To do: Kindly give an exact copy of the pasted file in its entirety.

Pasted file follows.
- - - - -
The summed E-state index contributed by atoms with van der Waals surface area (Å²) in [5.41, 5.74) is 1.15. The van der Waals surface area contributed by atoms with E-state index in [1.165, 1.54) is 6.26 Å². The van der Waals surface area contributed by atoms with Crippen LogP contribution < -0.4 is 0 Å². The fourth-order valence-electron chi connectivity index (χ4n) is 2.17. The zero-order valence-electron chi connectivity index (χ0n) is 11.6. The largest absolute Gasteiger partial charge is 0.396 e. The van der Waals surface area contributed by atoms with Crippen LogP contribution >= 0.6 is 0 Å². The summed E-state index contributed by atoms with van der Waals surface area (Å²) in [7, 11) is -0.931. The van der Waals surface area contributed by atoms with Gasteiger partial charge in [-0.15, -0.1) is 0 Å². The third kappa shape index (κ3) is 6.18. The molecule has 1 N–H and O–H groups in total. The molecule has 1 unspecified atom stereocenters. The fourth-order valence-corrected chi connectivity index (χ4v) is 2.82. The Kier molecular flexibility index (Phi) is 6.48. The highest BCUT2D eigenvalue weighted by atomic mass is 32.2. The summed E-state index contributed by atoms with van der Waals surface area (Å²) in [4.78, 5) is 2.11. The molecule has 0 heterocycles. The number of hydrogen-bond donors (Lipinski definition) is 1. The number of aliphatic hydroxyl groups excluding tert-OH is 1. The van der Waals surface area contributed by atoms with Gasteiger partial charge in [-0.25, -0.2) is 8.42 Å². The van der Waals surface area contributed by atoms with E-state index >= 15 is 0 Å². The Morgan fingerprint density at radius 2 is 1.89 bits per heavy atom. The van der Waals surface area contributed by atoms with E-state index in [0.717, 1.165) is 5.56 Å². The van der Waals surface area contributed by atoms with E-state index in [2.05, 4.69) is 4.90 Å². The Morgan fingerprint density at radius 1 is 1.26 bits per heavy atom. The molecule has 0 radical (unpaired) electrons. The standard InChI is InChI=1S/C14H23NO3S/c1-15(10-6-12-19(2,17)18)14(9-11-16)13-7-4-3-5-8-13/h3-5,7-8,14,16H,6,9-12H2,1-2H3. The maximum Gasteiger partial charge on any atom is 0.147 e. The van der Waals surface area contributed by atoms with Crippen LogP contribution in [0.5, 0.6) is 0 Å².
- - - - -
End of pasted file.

The summed E-state index contributed by atoms with van der Waals surface area (Å²) in [5.41, 5.74) is 1.15. The van der Waals surface area contributed by atoms with E-state index in [1.165, 1.54) is 6.26 Å². The van der Waals surface area contributed by atoms with Crippen LogP contribution < -0.4 is 0 Å². The fourth-order valence-electron chi connectivity index (χ4n) is 2.17. The zero-order valence-electron chi connectivity index (χ0n) is 11.6. The largest absolute Gasteiger partial charge is 0.396 e. The van der Waals surface area contributed by atoms with Crippen LogP contribution >= 0.6 is 0 Å². The summed E-state index contributed by atoms with van der Waals surface area (Å²) in [7, 11) is -0.931. The van der Waals surface area contributed by atoms with Gasteiger partial charge in [-0.15, -0.1) is 0 Å². The third kappa shape index (κ3) is 6.18. The molecule has 1 N–H and O–H groups in total. The molecule has 1 unspecified atom stereocenters. The fourth-order valence-corrected chi connectivity index (χ4v) is 2.82. The Kier molecular flexibility index (Phi) is 6.48. The highest BCUT2D eigenvalue weighted by atomic mass is 32.2. The summed E-state index contributed by atoms with van der Waals surface area (Å²) in [4.78, 5) is 2.11. The molecule has 0 heterocycles. The number of hydrogen-bond donors (Lipinski definition) is 1. The number of aliphatic hydroxyl groups excluding tert-OH is 1. The van der Waals surface area contributed by atoms with Gasteiger partial charge in [-0.25, -0.2) is 8.42 Å². The van der Waals surface area contributed by atoms with E-state index >= 15 is 0 Å². The Morgan fingerprint density at radius 2 is 1.89 bits per heavy atom. The van der Waals surface area contributed by atoms with E-state index in [0.717, 1.165) is 5.56 Å². The van der Waals surface area contributed by atoms with E-state index in [2.05, 4.69) is 4.90 Å². The Morgan fingerprint density at radius 1 is 1.26 bits per heavy atom. The molecule has 0 radical (unpaired) electrons. The standard InChI is InChI=1S/C14H23NO3S/c1-15(10-6-12-19(2,17)18)14(9-11-16)13-7-4-3-5-8-13/h3-5,7-8,14,16H,6,9-12H2,1-2H3. The maximum Gasteiger partial charge on any atom is 0.147 e. The van der Waals surface area contributed by atoms with Crippen LogP contribution in [0.5, 0.6) is 0 Å².